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Oncology

Nutritional Issues in Cancer: Malnutrition exists in at least one-third of cancer patients.1 Over 50% of cancer patients present with weight loss at diagnosis and, for many patients, nutritional status continues to deteriorate during and after treatment.2,3


Causes for malnutrition in Cancer: Reduced food intake, malabsorption, metabolic disturbances and abnormal inflammatory responses may all contribute to the development of under-nutrition in patients with cancer.

Consequences of malnutrition in Cancer: Malnutrition in cancer is associated with decreased performance status, reduced quality of life, increased morbidity and mortality, shortened survival and a poorer response to cancer treatment.3 Patients with cancer who have lost weight have a shorter overall survival than those without weight loss.4
 

Treatment of malnutrition in cancer

The goal of nutritional treatment with cancer is o improve function and outcome by:5

  • Preventing and treating malnutrition
  • Enhancing anti-tumour treatment effects
  • Reducing adverse effects of anti-tumour therapies
  • Improving quality of life

Much research exists to support the role of enteral nutrition in the treatment of malnutrition and weight loss in oncology patients.

  • A systematic review showed that ONS significantly increased total energy intake in patients undergoing radiotherapy and improved protein intake.6
  • The European Society for Parenteral and Enteral Nutrition (ESPEN) have concluded that ONS can be used in combination with dietary advice to prevent therapy-associated weight loss and interruption of therapy in non-surgical oncology patients.5
  • In patients with pancreatic cancer an eicosapentanoeic acid (EPA) enriched ONS has been shown to increase energy and protein intake and to improve body mass.7
  • Research suggests that, when taken appropriately, voluntary food intake is not substantially reduced among patients taking ONS.3
  • A 50% reduction in complications and improved patient outcomes has been observed among cancer patients who used medical nutrition preoperatively.8
  • Cancer patients who are initiated on ONS have, on average, a shorter hospital stay post-operatively than those who are not prescribed ONS, resulting in reduced healthcare costs.9


When should nutrition support be commenced in cancer patients?

ESPEN guidelines on nutrition in cancer state that enteral nutrition in the form of oral nutritional supplements or tube feeding should be started if malnutrition already exists or if food intake is markedly reduced for more than 7-10 days.5

As a guideline, malnutrition exists if a patient has:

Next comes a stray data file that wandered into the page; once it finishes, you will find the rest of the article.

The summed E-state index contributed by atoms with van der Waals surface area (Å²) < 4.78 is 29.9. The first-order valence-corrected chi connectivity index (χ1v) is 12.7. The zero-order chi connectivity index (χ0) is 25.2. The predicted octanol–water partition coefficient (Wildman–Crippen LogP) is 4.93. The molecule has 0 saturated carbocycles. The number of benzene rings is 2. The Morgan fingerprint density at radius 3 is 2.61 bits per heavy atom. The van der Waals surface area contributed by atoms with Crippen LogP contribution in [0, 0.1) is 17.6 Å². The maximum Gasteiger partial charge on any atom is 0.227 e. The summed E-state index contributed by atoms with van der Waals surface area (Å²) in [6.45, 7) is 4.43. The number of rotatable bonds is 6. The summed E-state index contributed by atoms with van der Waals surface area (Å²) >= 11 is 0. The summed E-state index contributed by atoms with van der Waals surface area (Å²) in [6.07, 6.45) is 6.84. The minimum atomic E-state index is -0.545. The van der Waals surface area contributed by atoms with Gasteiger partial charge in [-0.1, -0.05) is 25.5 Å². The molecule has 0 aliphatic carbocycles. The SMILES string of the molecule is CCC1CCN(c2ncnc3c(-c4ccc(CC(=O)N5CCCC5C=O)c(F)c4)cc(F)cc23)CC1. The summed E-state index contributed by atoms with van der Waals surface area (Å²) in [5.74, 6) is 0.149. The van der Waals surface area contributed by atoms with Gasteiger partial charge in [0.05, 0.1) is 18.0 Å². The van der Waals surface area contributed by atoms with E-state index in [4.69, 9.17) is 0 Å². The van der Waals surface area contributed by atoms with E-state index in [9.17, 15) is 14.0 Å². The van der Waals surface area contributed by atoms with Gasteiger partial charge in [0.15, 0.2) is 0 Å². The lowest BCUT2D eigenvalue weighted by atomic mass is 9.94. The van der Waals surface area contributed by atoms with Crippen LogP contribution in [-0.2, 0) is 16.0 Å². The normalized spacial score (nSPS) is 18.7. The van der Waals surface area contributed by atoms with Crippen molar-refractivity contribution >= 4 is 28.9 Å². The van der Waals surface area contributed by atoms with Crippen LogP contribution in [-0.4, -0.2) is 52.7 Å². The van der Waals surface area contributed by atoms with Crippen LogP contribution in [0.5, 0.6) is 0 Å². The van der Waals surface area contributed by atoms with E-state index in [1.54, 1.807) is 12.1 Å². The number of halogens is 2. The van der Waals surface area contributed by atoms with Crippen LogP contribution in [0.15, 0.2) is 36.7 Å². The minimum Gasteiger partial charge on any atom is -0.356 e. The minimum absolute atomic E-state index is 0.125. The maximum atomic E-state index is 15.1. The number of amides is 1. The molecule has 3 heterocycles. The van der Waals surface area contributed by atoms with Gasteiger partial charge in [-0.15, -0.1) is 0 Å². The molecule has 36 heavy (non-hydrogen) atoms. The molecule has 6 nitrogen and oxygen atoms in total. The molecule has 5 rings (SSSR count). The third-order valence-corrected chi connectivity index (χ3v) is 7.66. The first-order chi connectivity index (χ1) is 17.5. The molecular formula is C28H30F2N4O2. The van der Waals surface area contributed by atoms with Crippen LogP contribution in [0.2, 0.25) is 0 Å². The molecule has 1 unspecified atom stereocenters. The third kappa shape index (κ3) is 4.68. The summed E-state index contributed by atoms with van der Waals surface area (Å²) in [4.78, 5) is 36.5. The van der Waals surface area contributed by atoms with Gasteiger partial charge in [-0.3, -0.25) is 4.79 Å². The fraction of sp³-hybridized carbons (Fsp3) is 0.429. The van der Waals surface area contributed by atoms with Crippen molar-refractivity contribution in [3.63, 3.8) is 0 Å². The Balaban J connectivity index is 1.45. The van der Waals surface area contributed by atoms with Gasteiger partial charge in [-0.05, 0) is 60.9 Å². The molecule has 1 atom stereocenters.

• A Body Mass Index (BMI) less than 18.5
  • Lost more than 10% of body weight in the past 3 to 6 months without trying
  • A BMI less than 20 and has lost more than 5% of body weight over the past 3 to 6 months without trying.


What ONS are most appropriate for use in patients with cancer?

It is difficult to give exact guidance on which ONS is most suitable for cancer patients, as requirements will be determined by a range of factors including:

  • Type of cancer (tumour site/stage/prognosis)
  • Appetite/ability to tolerate large volumes (patients often experience early fullness and may only tolerate a "little and often" approach)
  • Intake of normal food (are they eating quite well and only need an energy boost, or has their intake of normal foods declined significantly?)
  • Taste preference (patients may experience taste changes associated with their treatment)
  • Age of the patient

References

  1. Pressoir M et al. Prevalence, risk factors and clinical implications of malnutrition in French Comprehensive Cancer Centres. Br J Cancer. 2010; 102(6): 966-71.
  2. DeWys WD et al. Prognostic effect of weight loss prior to chemotherapy in cancer patients. Am J Med. 1980; 69: 491-497.
  3. Stratton RJ et al. Disease-related malnutrition: an evidence based approach to treatment. Wallingford: CABI Publishing; 2003.
  4. Andreyev HJN et al. Why do patients with weight loss have a worse outcome when undergoing chemotherapy for gastrointestinal malignancies? Eur J Cancer 1998; 34: 503-509.
  5. Arends J et al. ESPEN Guidelines on enteral nutrition: non-surgical oncology. Clin Nutr 2006; 25: 245-259.
  6. Elia M et al. Enteral (oral or tube administration) nutritional support and eicosapentaenoic acid in patients with cancer: a systematic review. Int J Oncol 2006; 28: 5–23.
  7. Fearon KCH et al. Effect of a protein and energy dense n-3 fatty acid enriched oral supplement on loss of weight and lean tissue in cancer cachexia: a randomised double blind trial. Gut 2003; 52: 1479-86.
  8. Kabata et al. Preoperative nutritional support in cancer patients with no clinical signs of malnutrition – prospective randomised control trial. Support Cancer Care 2015; 23(2): 365-70.
  9. Manasek et al. Perioperative oral nutritional support in colorectal cancer patients may improve clinical and health economics outcomes. Ann Oncol 2015; 26(suppl 4): 1-100.

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